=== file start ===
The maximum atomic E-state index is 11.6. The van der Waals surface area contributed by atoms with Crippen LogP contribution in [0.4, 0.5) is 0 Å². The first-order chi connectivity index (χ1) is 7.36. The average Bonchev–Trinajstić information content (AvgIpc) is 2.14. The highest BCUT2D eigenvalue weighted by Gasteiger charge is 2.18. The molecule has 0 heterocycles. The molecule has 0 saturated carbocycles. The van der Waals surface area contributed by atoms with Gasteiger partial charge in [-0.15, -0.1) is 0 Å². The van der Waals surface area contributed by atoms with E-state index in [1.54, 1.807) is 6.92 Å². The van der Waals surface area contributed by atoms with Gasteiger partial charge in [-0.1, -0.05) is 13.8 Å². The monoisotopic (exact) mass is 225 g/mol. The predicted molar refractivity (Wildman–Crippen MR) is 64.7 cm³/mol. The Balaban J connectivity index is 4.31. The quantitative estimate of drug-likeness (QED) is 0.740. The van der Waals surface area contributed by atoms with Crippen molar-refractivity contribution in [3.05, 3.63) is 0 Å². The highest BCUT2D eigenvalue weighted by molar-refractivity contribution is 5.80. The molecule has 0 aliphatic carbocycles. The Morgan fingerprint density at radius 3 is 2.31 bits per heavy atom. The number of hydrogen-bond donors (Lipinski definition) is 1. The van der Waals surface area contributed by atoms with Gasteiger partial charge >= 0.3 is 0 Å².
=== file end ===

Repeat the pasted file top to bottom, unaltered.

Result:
The maximum atomic E-state index is 11.6. The van der Waals surface area contributed by atoms with Crippen LogP contribution in [0.4, 0.5) is 0 Å². The first-order chi connectivity index (χ1) is 7.36. The average Bonchev–Trinajstić information content (AvgIpc) is 2.14. The highest BCUT2D eigenvalue weighted by Gasteiger charge is 2.18. The molecule has 0 heterocycles. The molecule has 0 saturated carbocycles. The van der Waals surface area contributed by atoms with Gasteiger partial charge in [-0.15, -0.1) is 0 Å². The van der Waals surface area contributed by atoms with E-state index in [1.54, 1.807) is 6.92 Å². The van der Waals surface area contributed by atoms with Gasteiger partial charge in [-0.1, -0.05) is 13.8 Å². The monoisotopic (exact) mass is 225 g/mol. The predicted molar refractivity (Wildman–Crippen MR) is 64.7 cm³/mol. The Balaban J connectivity index is 4.31. The quantitative estimate of drug-likeness (QED) is 0.740. The van der Waals surface area contributed by atoms with Crippen molar-refractivity contribution in [3.05, 3.63) is 0 Å². The highest BCUT2D eigenvalue weighted by molar-refractivity contribution is 5.80. The molecule has 0 aliphatic carbocycles. The Morgan fingerprint density at radius 3 is 2.31 bits per heavy atom. The number of hydrogen-bond donors (Lipinski definition) is 1. The van der Waals surface area contributed by atoms with Gasteiger partial charge >= 0.3 is 0 Å².